washingtonpost.com  > Politics > Bush Administration
Page 2 of 5  < Back     Next >

Transcript of Bush Interview

THE PRESIDENT: No, what we're going to do is we're going to make sure that the missions of the National Guard and the Reserve closely dovetail with active Army units, so that the pressure that you're speaking about is eased.

The Post: Why do you think [Osama] bin Laden has not been caught?


Friday's Question:
It was not until the early 20th century that the Senate enacted rules allowing members to end filibusters and unlimited debate. How many votes were required to invoke cloture when the Senate first adopted the rule in 1917?
51
60
64
67


THE PRESIDENT: Because he's hiding.

The Post: Our allies have done all they can do to help catch him?

THE PRESIDENT: We're on the hunt.

The Post: Do you think others are on the hunt, too? Are you happy, content with what other countries are doing in that hunt?

THE PRESIDENT: Yes.

The Post: Anyone you're not happy with? (Laughter.)

THE PRESIDENT: Look, bin Laden is elusive, and he is in a remote part of the world. And we are -- I am -- I can't think of anybody in the world who is our ally who isn't willing to do what is necessary to try to find him. And so I am pleased about the hunt, and I am pleased that he's isolated. I will be more pleased when he's brought to justice, and I think he will be.

The Post: How concerned are you about the enormously high levels of anti-Americanism, particularly in the Muslim world? And is that an indication that somehow the terrorists are winning the hearts and minds of those people?

THE PRESIDENT: Well, you know, it's interesting. The people of Afghanistan, which is a part of the Muslim world, are really happy that the government of the United States, along with others, liberated them from the Taliban. I suspect that people in the Muslim world, as we speak, are thrilled that supplies are being delivered by U.S. servicemen and women. The Iranians -- the reformers in Iran are, I suspect, very hopeful that the United States government is firm in our belief that democracy ought to spread. In other words, there are some places we're not popular, and other places where we're liked.

And there's no question we've got to continue to do a better job of explaining what America is all about; that in our country you're free to worship as you see fit, that we honor the Muslim faith, and that if you choose not to -- we don't want territory, we want there to be freedom. And I've talked to Condi [Rice, the nominee for secretary of state] about this, and she agrees that we need to work on a public diplomacy effort that explains our motives and explains our intentions.

I also believe that some of the decisions I've made up to now have affected our standing in parts of the world. I remember in the debates, somebody asked me about Europe. And I said, well, they wanted us to join the International Criminal Court, and I chose -- I said, that's not the right posture for the United States of America, or some saying I should have negotiated with [Yasser] Arafat for the four years I was president -- obviously, prior to his death -- and I chose not to because I didn't feel like he was a person who could deliver peace.

I called Abu Amas the other day, and I told him I'm looking forward to seeing him again and working with him -- or Abu Mazen. So I believe that when it's all said and done, those in the Muslim world who long for peace will see that the policies of this government will lead to peace.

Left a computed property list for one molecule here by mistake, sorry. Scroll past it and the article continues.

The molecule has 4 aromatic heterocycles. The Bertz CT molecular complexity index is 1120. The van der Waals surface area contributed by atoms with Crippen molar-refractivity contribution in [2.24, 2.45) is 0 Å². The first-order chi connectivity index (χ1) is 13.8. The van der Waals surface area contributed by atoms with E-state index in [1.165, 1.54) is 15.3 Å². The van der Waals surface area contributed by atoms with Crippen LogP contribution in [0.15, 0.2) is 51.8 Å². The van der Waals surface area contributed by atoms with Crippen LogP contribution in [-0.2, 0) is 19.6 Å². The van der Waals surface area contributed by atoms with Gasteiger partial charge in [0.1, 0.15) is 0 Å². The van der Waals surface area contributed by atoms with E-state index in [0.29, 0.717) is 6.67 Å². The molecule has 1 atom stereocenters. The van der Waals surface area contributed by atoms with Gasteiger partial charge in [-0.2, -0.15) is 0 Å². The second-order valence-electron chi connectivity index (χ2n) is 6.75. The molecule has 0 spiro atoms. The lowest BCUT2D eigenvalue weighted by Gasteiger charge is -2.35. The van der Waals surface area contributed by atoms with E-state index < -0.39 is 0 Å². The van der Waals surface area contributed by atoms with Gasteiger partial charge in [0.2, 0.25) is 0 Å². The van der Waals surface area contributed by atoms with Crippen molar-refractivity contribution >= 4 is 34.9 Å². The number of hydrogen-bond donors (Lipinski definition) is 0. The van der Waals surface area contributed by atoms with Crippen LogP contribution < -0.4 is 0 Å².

The Post: A parochial question for The Post in D.C.

THE PRESIDENT: I'm trying to stay concentrated.

The Post: What's that?

THE PRESIDENT: I'm just trying to stay concentrated. You've got a whole --

The Post: . . . I've got to ask you at least a couple domestic questions. Your answers are short, though.

THE PRESIDENT: A lot shorter than usual.

The Post: It's good, short is good. Why should D.C., which is a top terrorist threat, why should they have to spend $12 million from their budget -- from their homeland security budget they get from the federal government -- to provide security for the inauguration?

THE PRESIDENT: The inauguration is a high-profile event, like a lot of other events that, unfortunately, in the world in which we live, could be an attractive target for terrorists. And by providing security, hopefully that will provide comfort to people who are coming from all around the country to come and stay in the hotels in Washington and to be able to watch the different festivities in Washington and eat the food in Washington. We've got people coming from all around the country, and I think it provides them great comfort to know that all levels of government are working closely to make this event as secure as possible.

The Post: Only two-thirds of the beneficiaries of Social Security, as you know, are retired people. The rest are disabled and people collecting survivor's benefits. Do you think that the rising costs of disability and survivor's insurance is causing the overall Social Security problem, and can you promise that the benefits will not be touched under your reform plan?

THE PRESIDENT: We will look at all aspects of Social Security, of course, but the main focus I have been on, focusing on -- the main issue I have been focusing on is the retirement system aspect of Social Security, because it is a pay-as-you-go system. The number of payers is declining quite rapidly relative to the number of retirees. And that, thus far, has been our focus, because that is the part where the Congress needs to focus.

And to answer the disability insurance, we have no plans of cutting benefits at all for people with disabilities.

The Post: So they'll definitely remain untouched?

THE PRESIDENT: Well, as I said, we have no plans for cutting benefits.


< Back  1 2 3 4 5    Next >

© 2005 The Washington Post Company